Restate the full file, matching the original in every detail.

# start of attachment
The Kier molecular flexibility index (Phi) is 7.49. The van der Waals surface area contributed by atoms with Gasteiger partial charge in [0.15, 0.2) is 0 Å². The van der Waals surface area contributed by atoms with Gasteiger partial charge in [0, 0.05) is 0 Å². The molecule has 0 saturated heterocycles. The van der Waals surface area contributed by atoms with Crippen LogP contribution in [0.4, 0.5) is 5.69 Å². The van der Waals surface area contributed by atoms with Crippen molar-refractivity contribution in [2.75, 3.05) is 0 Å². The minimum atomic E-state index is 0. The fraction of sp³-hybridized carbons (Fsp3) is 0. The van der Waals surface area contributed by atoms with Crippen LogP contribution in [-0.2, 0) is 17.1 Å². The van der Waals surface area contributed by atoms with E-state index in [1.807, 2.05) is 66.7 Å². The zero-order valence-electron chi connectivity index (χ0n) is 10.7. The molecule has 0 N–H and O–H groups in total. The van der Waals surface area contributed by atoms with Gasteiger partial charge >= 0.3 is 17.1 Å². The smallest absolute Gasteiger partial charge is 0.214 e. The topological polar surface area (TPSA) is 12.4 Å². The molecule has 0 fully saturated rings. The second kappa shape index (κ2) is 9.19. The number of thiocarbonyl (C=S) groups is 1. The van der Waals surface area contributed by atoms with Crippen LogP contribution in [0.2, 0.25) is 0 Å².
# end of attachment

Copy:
The Kier molecular flexibility index (Phi) is 7.49. The van der Waals surface area contributed by atoms with Gasteiger partial charge in [0.15, 0.2) is 0 Å². The van der Waals surface area contributed by atoms with Gasteiger partial charge in [0, 0.05) is 0 Å². The molecule has 0 saturated heterocycles. The van der Waals surface area contributed by atoms with Crippen LogP contribution in [0.4, 0.5) is 5.69 Å². The van der Waals surface area contributed by atoms with Crippen molar-refractivity contribution in [2.75, 3.05) is 0 Å². The minimum atomic E-state index is 0. The fraction of sp³-hybridized carbons (Fsp3) is 0. The van der Waals surface area contributed by atoms with Crippen LogP contribution in [-0.2, 0) is 17.1 Å². The van der Waals surface area contributed by atoms with E-state index in [1.807, 2.05) is 66.7 Å². The zero-order valence-electron chi connectivity index (χ0n) is 10.7. The molecule has 0 N–H and O–H groups in total. The van der Waals surface area contributed by atoms with Gasteiger partial charge >= 0.3 is 17.1 Å². The smallest absolute Gasteiger partial charge is 0.214 e. The topological polar surface area (TPSA) is 12.4 Å². The molecule has 0 fully saturated rings. The second kappa shape index (κ2) is 9.19. The number of thiocarbonyl (C=S) groups is 1. The van der Waals surface area contributed by atoms with Crippen LogP contribution in [0.2, 0.25) is 0 Å².